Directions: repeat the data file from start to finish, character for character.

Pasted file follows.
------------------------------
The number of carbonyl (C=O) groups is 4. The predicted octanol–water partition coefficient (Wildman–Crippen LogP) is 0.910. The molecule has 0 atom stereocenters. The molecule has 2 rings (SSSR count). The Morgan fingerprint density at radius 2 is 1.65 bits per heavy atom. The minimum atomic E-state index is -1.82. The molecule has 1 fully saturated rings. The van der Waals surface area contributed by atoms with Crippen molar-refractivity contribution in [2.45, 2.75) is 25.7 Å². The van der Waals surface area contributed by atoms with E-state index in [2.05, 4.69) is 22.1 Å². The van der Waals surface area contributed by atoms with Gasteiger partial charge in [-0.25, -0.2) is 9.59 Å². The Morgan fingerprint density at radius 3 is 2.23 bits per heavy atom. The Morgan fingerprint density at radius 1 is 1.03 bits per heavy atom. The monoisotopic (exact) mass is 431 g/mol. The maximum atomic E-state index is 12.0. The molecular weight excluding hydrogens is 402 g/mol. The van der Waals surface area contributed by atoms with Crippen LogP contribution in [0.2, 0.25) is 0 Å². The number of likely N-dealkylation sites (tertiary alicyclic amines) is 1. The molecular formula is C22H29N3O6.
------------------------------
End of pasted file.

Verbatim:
The number of carbonyl (C=O) groups is 4. The predicted octanol–water partition coefficient (Wildman–Crippen LogP) is 0.910. The molecule has 0 atom stereocenters. The molecule has 2 rings (SSSR count). The Morgan fingerprint density at radius 2 is 1.65 bits per heavy atom. The minimum atomic E-state index is -1.82. The molecule has 1 fully saturated rings. The van der Waals surface area contributed by atoms with Crippen molar-refractivity contribution in [2.45, 2.75) is 25.7 Å². The van der Waals surface area contributed by atoms with E-state index in [2.05, 4.69) is 22.1 Å². The van der Waals surface area contributed by atoms with Gasteiger partial charge in [-0.25, -0.2) is 9.59 Å². The Morgan fingerprint density at radius 3 is 2.23 bits per heavy atom. The Morgan fingerprint density at radius 1 is 1.03 bits per heavy atom. The monoisotopic (exact) mass is 431 g/mol. The maximum atomic E-state index is 12.0. The molecular weight excluding hydrogens is 402 g/mol. The van der Waals surface area contributed by atoms with Crippen LogP contribution in [0.2, 0.25) is 0 Å². The number of likely N-dealkylation sites (tertiary alicyclic amines) is 1. The molecular formula is C22H29N3O6.